The Pleasures of Philosophy

So, when I wrote on reading drama, I was perhaps too optimistic. When I said that drama is a break from prose fiction and that it can be read more quickly, I didn’t take into account that drama, like, I suppose, all genres, can get repetitive. I made the mistake of reading only one author, a volume of six plays by Ibsen; they’re brilliant, but once you read one play about boring middle-class life, your first response is rarely to go out and read five more.

But even after Ibsen went back on the bookshelf, I still wasn’t in the mood for fiction, or even narrative nonfiction. To give myself a break from Ibsen, I started reading A People’s History of the United States, a book I’ve read on and off for a couple years, and it quickly dominated my reading schedule to the exclusion of drama. When I was done, I was also done with Ibsen (though only for the time being—I see no flaw in starting and stopping a book); I was hooked on nonfiction, and not the creative kind. I want history, politics, economics, philosophy. And so, I’m chugging through Thus Spoke Zarathustra by Nietzsche (whose name is the very reason they invented spellcheck) and then plan to get through a volume of selected Marx, another one of my on and off projects.

What is this compulsion I have, though? Most of my compulsions are born out of neurosis, but reading is a different breed than worrying if I caught malaria or making sure the things on my desk are stacked the right way. And why is it that my alma mater—and I assume lots of colleges do this—lump literature and philosophy into a single category in general education? Why did T.S. Eliot get a degree in philosophy?

It goes back to Aristotle, as do many things. His theory, although this is a rough and probably mangling rephrasing, is that poetry (or literature) is a mediation between philosophy and history, though today we could add fields such as the social sciences. Philosophy deals in the abstract and universal through abstract and universal means, while history deals with the particular and concrete through particular and concrete means; literature deals with the universal, but it does so through the particular. Despite their differences, there is a relation between literature and the ideas-based disciplines such as philosophy and the social sciences. For instance, Sir Philip Sidney enhances Aristotle’s thesis by arguing that poetry is a supreme form of philosophy (again, probably a botched explanation) because it is a more convincing way to transmit ideas.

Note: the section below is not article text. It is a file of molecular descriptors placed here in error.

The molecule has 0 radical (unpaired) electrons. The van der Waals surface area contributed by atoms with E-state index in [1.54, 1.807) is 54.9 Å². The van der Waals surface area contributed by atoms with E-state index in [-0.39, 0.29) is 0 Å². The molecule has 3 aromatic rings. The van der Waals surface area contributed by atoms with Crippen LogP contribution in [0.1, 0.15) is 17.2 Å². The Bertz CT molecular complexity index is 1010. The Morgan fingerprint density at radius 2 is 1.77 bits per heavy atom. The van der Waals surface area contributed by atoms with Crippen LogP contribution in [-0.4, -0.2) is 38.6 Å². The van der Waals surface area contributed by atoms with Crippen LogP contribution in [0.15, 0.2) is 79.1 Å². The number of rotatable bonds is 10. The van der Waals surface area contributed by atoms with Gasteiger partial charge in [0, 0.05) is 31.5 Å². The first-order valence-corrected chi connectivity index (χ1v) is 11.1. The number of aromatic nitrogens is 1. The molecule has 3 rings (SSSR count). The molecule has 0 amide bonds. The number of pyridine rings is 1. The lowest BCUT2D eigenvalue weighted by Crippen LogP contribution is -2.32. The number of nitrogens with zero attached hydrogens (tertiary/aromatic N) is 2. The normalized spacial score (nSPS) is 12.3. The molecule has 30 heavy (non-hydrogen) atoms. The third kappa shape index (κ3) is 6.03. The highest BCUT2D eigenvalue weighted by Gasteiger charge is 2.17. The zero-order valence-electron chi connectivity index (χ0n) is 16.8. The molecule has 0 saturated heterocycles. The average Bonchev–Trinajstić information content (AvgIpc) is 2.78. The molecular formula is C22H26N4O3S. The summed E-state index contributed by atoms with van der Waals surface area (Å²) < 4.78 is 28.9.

To quote another classic maxim, literature should, in the words of Horace, “entertain and instruct.” Reading fiction covers the entertainment portion: we learn style, structure, character creation, and the other aspects of literature that appeal to the aesthetic. But there’s little point to a beautiful novel that has nothing to say, and poetry is not constructed by beautiful phrasing alone. Reading ideas—philosophy, history, sociology—allows us to give the depth to our writing that distinguishes the best writing. Writers must deal in art and ideas, which means that we cannot live (or read) by literature alone, because literature is not made by literature alone.

Ian McCaul has spent his whole life in Kalamazoo, MI, except for a brief detour at Grand Valley State University, where he recently graduated with a degree in English and writing. His short stories appear in the online journals Pulse and Laptop Litmag.